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They call him Ishmael.

And what else would Ishmael Reed's legion of friends and admirers call him in his own hometown? No stuffy "Mr. Reed" would do, despite his status as one of the nation's pre-eminent literary luminaries, for it was here that his towering talents were first nurtured decades ago.

A renowned novelist, poet, playwright, essayist, lyricist, and, yes, librettist, Reed charmed and dazzled the crowd assembled at the Langston Hughes Center, 25 High St., on Sunday to hear him read from his latest work, "New and Selected Poems."

The Buffalo Challenger and just buffalo literary center were also co-sponsors of the event.

"I hope you will fight to defend this institution, as we are in Oakland," Reed said in reference to the 30-year-old Langston Hughes Center. "We're having a big battle in Oakland where they're trying to take the black repertory theater from us."

Such cultural institutions are the lifeblood of a community but are in danger of extinction in so many places because of a lack of funding and the gentrification of some inner-city neighborhoods, he explained.

"African-Americans and Latinos can't compete with 'hi-tech-ers,' who are making so much money that they can pay 20 percent down . . . in cash. So there's ethnic cleansing, and ethnic cleansing not only is happening abroad, but it's happening here, too," Reed said.

Reed, who was recently the recipient of a MacArthur Fellowship and its $375,000 Genius Grant, also paid homage to those who were among his earliest influences as a youth growing up on Buffalo's Near East Side.

Among them were Jesse Nash, a Canisius College professor, and his wife, Hortense, who first fed Reed's fledgling literary ambitions when he was a fourth-grade student at School 75. It was Mrs. Nash, then a teacher at the school, who
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first took an interest in stimulating and cultivating his precocious intellect.

The University at Buffalo graduate later moved to New York City's Greenwich Village, where he was to meet and befriend such literary giants as novelist James Baldwin and the namesake of the Langston Hughes Center.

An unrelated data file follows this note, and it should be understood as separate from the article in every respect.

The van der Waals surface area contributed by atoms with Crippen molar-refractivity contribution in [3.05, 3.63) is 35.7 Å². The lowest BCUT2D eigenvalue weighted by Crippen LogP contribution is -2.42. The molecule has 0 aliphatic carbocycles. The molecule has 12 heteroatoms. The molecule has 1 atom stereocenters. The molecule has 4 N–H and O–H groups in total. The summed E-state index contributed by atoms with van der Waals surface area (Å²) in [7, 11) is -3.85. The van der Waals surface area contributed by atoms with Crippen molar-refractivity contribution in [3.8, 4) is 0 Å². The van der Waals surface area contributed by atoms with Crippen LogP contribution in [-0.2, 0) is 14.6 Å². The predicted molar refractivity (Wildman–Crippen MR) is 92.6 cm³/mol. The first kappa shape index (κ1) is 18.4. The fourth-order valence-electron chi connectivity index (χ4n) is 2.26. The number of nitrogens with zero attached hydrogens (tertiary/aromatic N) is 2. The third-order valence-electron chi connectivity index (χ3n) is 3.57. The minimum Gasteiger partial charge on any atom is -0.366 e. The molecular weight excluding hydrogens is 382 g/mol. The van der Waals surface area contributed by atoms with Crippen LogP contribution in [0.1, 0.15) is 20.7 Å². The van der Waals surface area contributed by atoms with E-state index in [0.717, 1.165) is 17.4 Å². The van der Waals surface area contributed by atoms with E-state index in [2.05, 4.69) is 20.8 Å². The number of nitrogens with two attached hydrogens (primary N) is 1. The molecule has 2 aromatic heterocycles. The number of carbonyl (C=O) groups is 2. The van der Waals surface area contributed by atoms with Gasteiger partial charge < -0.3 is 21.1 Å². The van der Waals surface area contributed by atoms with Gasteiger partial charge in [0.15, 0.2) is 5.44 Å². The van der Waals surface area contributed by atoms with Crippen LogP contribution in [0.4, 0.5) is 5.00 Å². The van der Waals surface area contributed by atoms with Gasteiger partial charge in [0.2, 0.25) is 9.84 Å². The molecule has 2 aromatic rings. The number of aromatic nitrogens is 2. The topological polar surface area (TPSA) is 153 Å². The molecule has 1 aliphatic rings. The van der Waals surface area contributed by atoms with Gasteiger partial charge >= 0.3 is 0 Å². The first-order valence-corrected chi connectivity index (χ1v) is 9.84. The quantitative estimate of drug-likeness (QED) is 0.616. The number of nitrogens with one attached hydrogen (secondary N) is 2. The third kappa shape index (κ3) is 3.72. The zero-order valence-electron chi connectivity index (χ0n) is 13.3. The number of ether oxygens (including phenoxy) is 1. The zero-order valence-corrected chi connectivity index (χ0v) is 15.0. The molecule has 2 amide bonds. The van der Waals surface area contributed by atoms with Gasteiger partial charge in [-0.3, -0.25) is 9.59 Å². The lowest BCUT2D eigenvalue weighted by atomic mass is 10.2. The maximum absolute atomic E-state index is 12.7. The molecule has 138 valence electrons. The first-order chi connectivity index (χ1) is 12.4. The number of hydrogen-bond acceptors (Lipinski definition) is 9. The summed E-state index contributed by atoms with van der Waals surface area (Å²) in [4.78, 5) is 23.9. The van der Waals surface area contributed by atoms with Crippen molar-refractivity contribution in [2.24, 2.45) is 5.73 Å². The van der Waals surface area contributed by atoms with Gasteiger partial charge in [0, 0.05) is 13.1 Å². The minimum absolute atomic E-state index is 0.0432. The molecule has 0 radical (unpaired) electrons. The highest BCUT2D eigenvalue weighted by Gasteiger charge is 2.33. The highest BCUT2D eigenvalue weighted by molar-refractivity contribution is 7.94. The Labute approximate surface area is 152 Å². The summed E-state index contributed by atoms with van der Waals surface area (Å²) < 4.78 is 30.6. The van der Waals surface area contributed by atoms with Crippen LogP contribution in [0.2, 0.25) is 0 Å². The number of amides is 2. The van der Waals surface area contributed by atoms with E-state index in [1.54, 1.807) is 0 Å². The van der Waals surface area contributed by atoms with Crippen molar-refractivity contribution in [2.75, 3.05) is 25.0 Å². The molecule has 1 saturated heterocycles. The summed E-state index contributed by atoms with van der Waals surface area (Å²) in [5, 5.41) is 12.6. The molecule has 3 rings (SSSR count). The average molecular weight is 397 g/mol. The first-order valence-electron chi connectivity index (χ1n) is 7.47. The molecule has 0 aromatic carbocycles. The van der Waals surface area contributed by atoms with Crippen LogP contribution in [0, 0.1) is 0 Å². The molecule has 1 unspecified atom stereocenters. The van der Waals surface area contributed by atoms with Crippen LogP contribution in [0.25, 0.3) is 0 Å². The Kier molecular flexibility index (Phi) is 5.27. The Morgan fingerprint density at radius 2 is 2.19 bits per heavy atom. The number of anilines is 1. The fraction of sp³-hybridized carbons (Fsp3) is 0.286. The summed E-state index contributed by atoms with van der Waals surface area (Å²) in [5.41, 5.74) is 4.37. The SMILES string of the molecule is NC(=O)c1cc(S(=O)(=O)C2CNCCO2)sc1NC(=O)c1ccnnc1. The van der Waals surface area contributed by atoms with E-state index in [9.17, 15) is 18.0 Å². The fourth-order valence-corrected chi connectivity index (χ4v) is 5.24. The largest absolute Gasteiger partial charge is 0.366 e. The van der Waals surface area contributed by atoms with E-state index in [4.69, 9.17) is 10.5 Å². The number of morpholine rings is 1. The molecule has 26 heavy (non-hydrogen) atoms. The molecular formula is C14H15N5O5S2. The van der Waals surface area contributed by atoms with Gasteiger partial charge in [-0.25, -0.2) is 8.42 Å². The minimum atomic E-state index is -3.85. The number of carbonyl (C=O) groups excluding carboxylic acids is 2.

"I'm glad that you are recognizing Langston Hughes, who is now being recognized in his own country," he told the operators of the center.

Reed recalled a 1960 White House dinner to which Hughes had been invited, and that despite his stature as the pre-eminent black poet to come out of the 1920s Harlem Renaissance, Hughes was practically unknown to his hosts. It was left to foreign dignitary, who was the guest of honor at that dinner party, to apprise the host of who it was that was in their midsts, Reed said.

Reed, who is the author of 18 books of fiction, poetry and essays, including "Flight to Canada," "Mumbo Jumbo" and "Japanese by Spring," has twice been nominated for the National Book Award and once for the Pulitzer Prize. During a brief interview Sunday, after a lengthy book-signing at the Langston Hughes Center, Reed revealed that he had only once let fame go to his head.

"I had a period there where I was trying to be uptown, but that didn't work out. I got all this notoriety and a swelled head," he said.

"Luckily, my instincts were right, and I left New York. I could have been the No. 1 token in New York. There are people who fight for that, but it's always a patron or some other group that's promoting you, and you don't have any independence. You have to write and say what they want you to say. So when I went to California, I was pretty much independent," Reed added.

A lecturer at the University of California at Berkeley for the last 30 years, Reed said his next project will be to mount a production of a "Gospera" he has written in collaboration with composer Carmen Moore, called "Gethsemane Park." Reed said he would like to see the premiere of his gospel/opera hybrid take place in his hometown.

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